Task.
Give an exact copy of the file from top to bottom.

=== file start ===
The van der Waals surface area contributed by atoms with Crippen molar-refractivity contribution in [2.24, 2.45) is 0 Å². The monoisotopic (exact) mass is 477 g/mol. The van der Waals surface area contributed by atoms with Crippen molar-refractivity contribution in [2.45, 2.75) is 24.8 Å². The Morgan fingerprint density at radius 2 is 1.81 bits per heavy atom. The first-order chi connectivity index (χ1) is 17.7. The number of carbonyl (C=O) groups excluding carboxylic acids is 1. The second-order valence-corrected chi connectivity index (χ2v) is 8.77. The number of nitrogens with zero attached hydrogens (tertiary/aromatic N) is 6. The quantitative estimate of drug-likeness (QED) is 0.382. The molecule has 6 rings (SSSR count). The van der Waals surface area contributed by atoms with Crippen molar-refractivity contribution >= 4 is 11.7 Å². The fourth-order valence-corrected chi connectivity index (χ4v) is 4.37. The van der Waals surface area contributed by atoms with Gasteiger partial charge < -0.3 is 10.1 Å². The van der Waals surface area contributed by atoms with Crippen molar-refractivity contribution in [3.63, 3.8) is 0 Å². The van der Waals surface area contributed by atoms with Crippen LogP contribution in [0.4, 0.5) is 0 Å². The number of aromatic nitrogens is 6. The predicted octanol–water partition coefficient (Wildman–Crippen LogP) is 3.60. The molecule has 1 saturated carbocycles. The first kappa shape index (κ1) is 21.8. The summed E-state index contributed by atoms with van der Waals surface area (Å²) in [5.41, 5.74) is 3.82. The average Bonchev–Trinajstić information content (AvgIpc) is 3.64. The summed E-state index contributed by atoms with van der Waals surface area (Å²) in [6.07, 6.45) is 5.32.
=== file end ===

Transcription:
The van der Waals surface area contributed by atoms with Crippen molar-refractivity contribution in [2.24, 2.45) is 0 Å². The monoisotopic (exact) mass is 477 g/mol. The van der Waals surface area contributed by atoms with Crippen molar-refractivity contribution in [2.45, 2.75) is 24.8 Å². The Morgan fingerprint density at radius 2 is 1.81 bits per heavy atom. The first-order chi connectivity index (χ1) is 17.7. The number of carbonyl (C=O) groups excluding carboxylic acids is 1. The second-order valence-corrected chi connectivity index (χ2v) is 8.77. The number of nitrogens with zero attached hydrogens (tertiary/aromatic N) is 6. The quantitative estimate of drug-likeness (QED) is 0.382. The molecule has 6 rings (SSSR count). The van der Waals surface area contributed by atoms with Crippen molar-refractivity contribution >= 4 is 11.7 Å². The fourth-order valence-corrected chi connectivity index (χ4v) is 4.37. The van der Waals surface area contributed by atoms with Gasteiger partial charge < -0.3 is 10.1 Å². The van der Waals surface area contributed by atoms with Crippen molar-refractivity contribution in [3.63, 3.8) is 0 Å². The van der Waals surface area contributed by atoms with Crippen LogP contribution in [0.4, 0.5) is 0 Å². The number of aromatic nitrogens is 6. The predicted octanol–water partition coefficient (Wildman–Crippen LogP) is 3.60. The molecule has 1 saturated carbocycles. The first kappa shape index (κ1) is 21.8. The summed E-state index contributed by atoms with van der Waals surface area (Å²) in [5.41, 5.74) is 3.82. The average Bonchev–Trinajstić information content (AvgIpc) is 3.64. The summed E-state index contributed by atoms with van der Waals surface area (Å²) in [6.07, 6.45) is 5.32.